Setting specific fitness goals isn’t always successful. So how do we balance our aspirations with realistic expectations?
Many people believe that setting challenging fitness goals – such as running a specific distance or lifting a certain weight – is the secret to exercise success. But is jumping into a fitness regime with the aim of mastering particular workout challenges the recipe for long-term results?
Not if the research is to be believed. Some studies show this kind of goal setting can deliver nothing but disappointment.
The reason could be that people are put off by specific goals that seem unrealistic. Added to that, feeling like a failure is undoubtedly demotivating. The result is then thinking, “I’m never going to achieve that” and ending up back on the couch.
A better approach could be to replace specific goals with the more general aim of seeing how active you can be.
This approach doesn’t mean scrapping a structured approach to fitness altogether. The formula is to start slowly, build gradually, and mix things up.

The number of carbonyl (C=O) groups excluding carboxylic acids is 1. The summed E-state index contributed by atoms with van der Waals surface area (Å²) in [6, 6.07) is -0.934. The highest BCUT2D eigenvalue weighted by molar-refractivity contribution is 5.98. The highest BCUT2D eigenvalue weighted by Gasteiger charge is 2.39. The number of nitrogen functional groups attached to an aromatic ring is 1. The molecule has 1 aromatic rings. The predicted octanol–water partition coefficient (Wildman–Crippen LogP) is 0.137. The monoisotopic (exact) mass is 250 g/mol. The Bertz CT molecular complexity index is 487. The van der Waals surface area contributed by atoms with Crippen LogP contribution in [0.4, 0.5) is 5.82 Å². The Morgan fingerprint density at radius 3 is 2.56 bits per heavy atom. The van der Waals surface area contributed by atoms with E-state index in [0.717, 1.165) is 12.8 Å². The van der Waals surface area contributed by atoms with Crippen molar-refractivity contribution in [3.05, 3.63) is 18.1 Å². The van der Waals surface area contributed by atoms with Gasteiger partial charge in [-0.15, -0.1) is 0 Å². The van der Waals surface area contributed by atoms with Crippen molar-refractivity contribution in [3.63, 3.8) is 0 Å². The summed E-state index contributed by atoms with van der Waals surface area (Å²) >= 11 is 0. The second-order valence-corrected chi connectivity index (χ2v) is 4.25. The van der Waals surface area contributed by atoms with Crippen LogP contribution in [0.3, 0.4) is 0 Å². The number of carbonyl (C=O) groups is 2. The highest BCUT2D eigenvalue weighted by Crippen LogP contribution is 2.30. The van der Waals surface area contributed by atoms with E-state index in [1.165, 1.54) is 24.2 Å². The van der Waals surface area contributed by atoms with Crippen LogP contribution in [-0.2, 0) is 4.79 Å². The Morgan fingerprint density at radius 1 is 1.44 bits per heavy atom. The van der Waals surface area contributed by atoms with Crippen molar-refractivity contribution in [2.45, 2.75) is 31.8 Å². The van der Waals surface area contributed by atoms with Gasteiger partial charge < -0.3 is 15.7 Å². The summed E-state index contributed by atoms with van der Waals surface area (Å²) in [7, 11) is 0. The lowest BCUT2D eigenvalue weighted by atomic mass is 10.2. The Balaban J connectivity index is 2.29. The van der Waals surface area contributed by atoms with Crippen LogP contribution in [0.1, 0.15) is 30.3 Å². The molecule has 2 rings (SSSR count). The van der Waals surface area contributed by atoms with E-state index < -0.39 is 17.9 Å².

If you follow this plan, it’s a good idea to set some goals, but keep them achievable. A goal of 150 minutes of physical activity a week is a good place to start – 150 minutes a week is what your body needs to start enjoying the health benefits of exercise. Keep in mind that exercise comes in all sorts of forms; group fitness workouts, walking, cycling or even just choosing to be more active throughout your daily activities.
If you keep your goals realistic and make sure you’re not too hard on yourself, success will come. And as you reach each of your goals, re-evaluate how much time you spend exercising and what you are trying to achieve.